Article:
A couple of really good discussions on facilitation and implementation of strategies and innovation and some basic conversations about people and performance got me thinking again about The Issues of Workplace Reality:
Getting things done around here
is a lot like herding cats.
It is possible to accomplish that, but with me with an 8-month old uncontrollable and insane kitty and with me working on Robin Speculand’s Compass Model for workplace strategy implementation (and seeing lots of statistics around failures and challenges), I am once again reminded that the metaphor links to many issues of workplace engagement and alignment.
If you have never seen it before or need a refresher, you really ought to watch this great old 1-minute EDS commercial about the satisfaction gained from successfully herding cats:
Funny stuff, for sure and worth watching!
(Clicking on the image above will open up in Youtube.)
My British friend, Barry Howell, used the phrase “herding frogs,” in a conversation, which got me into expanding my thinking. Not everyone in the workplace is a feline, which of course makes things more difficult to manage, right? Herding frogs seems to be a more common metaphor there, maybe because they aren’t so much into herding cattle as in the US.
So, what does herding frogs look like? Here is a video of The Great Frog Capture in California. Do NOT try this at home!
Then, I saw a link to an absolutely wild short video about stampeding ducks. Seriously. Click on the image and be amazed. And again, do not try herding ducks like this at home or at work!
Lastly, I thought to add a really beautiful video of sheep herding in New Zealand. This one is awesome! Courtesy of Tom Whittaker:
The only issue that I would have with workplaces is that there would be little innovation and few people doing things differently. You would not have exemplary performers in any real sense. Plus, herding sheep is not workplace reality, for sure!
Trying to implement change and improvement and motivating people is not an easy task, as shown in the above examples. And while ducks will be imprinted to follow an individual or other ducks and sheep are naturally herd animals easily controlled with a few sheep dogs, managing people is simply not so easy. People ARE creative when we allow them to be. People are great problem solvers if they recognize something as an issue. And people need leadership.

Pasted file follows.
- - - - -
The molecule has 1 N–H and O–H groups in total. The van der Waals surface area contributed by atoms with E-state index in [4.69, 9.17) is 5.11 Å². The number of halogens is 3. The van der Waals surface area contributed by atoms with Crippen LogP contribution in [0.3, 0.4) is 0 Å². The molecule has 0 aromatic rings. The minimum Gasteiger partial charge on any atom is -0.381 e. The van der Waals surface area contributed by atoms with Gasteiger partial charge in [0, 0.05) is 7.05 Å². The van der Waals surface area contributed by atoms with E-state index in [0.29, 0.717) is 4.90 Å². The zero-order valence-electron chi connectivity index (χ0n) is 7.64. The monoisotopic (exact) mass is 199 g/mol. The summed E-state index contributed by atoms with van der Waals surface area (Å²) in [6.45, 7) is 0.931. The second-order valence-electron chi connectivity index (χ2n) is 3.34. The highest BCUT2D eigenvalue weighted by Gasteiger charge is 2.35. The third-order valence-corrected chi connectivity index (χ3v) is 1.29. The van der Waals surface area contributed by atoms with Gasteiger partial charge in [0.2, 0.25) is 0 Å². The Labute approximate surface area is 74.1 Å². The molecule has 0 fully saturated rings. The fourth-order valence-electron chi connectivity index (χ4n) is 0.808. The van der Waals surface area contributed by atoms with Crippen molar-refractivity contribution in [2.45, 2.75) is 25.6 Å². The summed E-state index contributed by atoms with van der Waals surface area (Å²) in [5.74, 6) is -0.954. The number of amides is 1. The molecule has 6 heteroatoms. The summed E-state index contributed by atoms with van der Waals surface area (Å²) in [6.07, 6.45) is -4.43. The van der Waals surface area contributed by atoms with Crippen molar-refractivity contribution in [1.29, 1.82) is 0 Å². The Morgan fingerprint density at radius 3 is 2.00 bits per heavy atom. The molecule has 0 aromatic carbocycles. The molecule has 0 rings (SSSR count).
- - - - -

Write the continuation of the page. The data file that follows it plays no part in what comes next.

There is one more graphic that speaks to getting things done and facilitating improvement and that looks like this:
We need to have the time and energy, as leaders, to deal with the new baby elephants! We cannot simply add one more thing on top of all the other things and expect it to be given the attention it needs.
Most strategy implementations fail not because of a poor strategy, but because the implementation plan does not prioritize that implementation nor take into account all the time and energy needed to get things to be different. Plus, while it seems easier simply to tell people that they need to do things differently, that behavior generally results in active resistance by many.
We need to develop alignment, teamwork, collaboration and a sense of ownership, along with prioritizing the time and effort required, in order to move people to different performance places.
Cats, frogs, sheep and elephants.
Will Herding Zombies be next?
(Actually, the answer is YES, since my colleagues want me to get my Zombie Strategy Implementation Game into beta so they can mess with it. There do seem to be some Zombies among the very disengaged populations common in most places. Not all have turned, but some seem to have done so!)
Solutions are not simple. But you may find our approach to involving and engaging people for workplace improvement to be pretty straightforward.
Using our Square Wheels images and themes and facilitation approach, you can generate alignment to shared missions and visions, ask about issues and opportunities and define strategies to implement and manage change. Check it out!
For the FUN of It!
You can reach Scott at firstname.lastname@example.org
Also published on Medium.